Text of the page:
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TV Audio Description: how is it for you?

Damon Rose Damon Rose | 10:17 UK time, Monday, 17 January 2011

If you're visually impaired, you may be taking advantage of Audio Description (AD) services on your television set.

We at Ouch! often hear that broadcasters have had very little feedback about their AD output and are keen to find out how well they're serving the intended audience.

The Royal National Institute of Blind People (RNIB) aims to put this right and has created a simple one-stop web page which has the relevant contact details for the major channels to help you feedback easily and effectively

Joan Greening from RNIB's Media and Culture Department says: "We've had some brilliant feedback in the past. One person told us that the description on Planet Earth painted amazing pictures for him, for instance."

But she stresses that if you have any problems or notice factual inaccuracies, you should speak up: "We've heard that there's been a Woolpack on Coronation Street and a Rovers on Emmerdale in the past ... but feedback best comes from those who are watching it.

The page quotes one of the AD providers waiting to hear from you: "Channel 4 is really keen to get feedback from viewers who use our audio description service to help us in quality control as well as selection of programmes for description."

Major broadcasters have an obligation to describe 6% of their output but Sky, BBC, ITV, and Channel 4 publicly announced last year that they would voluntarily hit a target of 20%.

Around 70 channels are obliged to carry AD, and Ofcom figures from 2010 show that most of these channels already regularly exceed 10 or even 20 per cent, though this can often be due to repeated showings.

• AD is an extra spoken soundtrack that explains visuals, so that those who can't see the screen can fully follow what's happening. It's available as standard on Sky, VirginMedia and Freesat but only on selected Freeview sets or boxes.

more information about AD on television (includes a link to a downloadable Word document with a list of commercially available AD-ready Freeview boxes and TVs).


  • Comment number 1.

    I think one of the most annoying things for me is the delay in programmes becoming available on BBC iPlayer with audio description. I've waited 3 days after the original programme appeared on iPlayer for the AD version to appear!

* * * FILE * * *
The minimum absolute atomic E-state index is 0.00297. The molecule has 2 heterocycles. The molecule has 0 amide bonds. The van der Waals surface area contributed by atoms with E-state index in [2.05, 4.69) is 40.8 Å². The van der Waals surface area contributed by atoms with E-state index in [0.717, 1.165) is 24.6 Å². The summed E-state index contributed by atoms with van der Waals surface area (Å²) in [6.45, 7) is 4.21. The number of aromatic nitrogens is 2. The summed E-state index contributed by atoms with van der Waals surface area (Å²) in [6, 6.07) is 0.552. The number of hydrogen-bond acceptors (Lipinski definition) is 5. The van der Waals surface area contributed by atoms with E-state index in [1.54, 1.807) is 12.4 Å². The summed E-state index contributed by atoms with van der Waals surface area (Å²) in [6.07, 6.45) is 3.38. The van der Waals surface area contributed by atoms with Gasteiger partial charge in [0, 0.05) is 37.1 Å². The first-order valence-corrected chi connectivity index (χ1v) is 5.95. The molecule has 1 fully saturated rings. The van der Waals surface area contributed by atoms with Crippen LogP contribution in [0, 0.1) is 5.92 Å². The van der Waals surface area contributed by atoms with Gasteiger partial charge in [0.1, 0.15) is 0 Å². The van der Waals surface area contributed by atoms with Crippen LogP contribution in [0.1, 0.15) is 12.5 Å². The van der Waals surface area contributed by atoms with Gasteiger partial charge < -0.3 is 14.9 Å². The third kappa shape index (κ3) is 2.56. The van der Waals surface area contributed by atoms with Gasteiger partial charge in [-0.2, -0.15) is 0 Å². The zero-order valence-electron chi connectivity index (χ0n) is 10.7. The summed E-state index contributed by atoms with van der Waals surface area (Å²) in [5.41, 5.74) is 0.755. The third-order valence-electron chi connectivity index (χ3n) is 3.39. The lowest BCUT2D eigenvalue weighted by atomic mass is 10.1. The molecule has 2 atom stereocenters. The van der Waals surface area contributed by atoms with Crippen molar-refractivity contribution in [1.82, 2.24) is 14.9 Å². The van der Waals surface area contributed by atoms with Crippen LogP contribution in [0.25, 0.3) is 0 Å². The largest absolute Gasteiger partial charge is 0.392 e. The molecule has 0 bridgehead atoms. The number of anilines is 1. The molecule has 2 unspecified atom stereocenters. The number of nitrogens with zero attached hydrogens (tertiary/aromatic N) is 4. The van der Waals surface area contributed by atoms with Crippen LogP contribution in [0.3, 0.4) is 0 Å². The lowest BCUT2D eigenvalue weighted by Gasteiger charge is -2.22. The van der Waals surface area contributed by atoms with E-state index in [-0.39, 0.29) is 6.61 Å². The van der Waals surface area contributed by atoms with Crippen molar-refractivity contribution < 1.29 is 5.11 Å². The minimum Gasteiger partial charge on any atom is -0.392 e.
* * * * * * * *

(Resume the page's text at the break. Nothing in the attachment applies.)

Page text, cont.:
• Comment number 2.

    Thank you for covering this important issue. Every day another 100 people will start to lose their sight. The BBC continuing to provide audio services is really necessary - especially when fifty-three per cent of children with sight problems attend a mainstream school or special resource unit in a school. BBC must set aside funds to ensure AD channels have a bright future.

    In the RNIB, I can't think another charity that offers the practical support to children and young people in mainstream education to help them get the most out of school and college life. There are a few educational audio/braille resources for the blind on TV, particularly chess related and toy related, but in the UK, the RNIB is the foremost charity offering support to rebuild lives devastated by sight loss.

  • Comment number 3.

    I am partially sighted and I don't watch much TV because the only channels you can get with AD are the mainstream ones on in daytime or at peak times and the content is bland and boring.
    People don't seem to think that VI people watch late night TV
    We are just as likely to want some post-pub viewing as fully sighted people and just as likely to keep anti-social hours.
    Give us some good AD stuff after 10.30 at night
    its as if VI people are all children or over 70 and we are not

    Chess , don't make me laugh , why would a VI person want that -

    ps Lives aren't 'devastated' by sight loss and we are not 'the blind'
    we are all different and lead full lives
    It is attitudes like that that stop us getting what we really want


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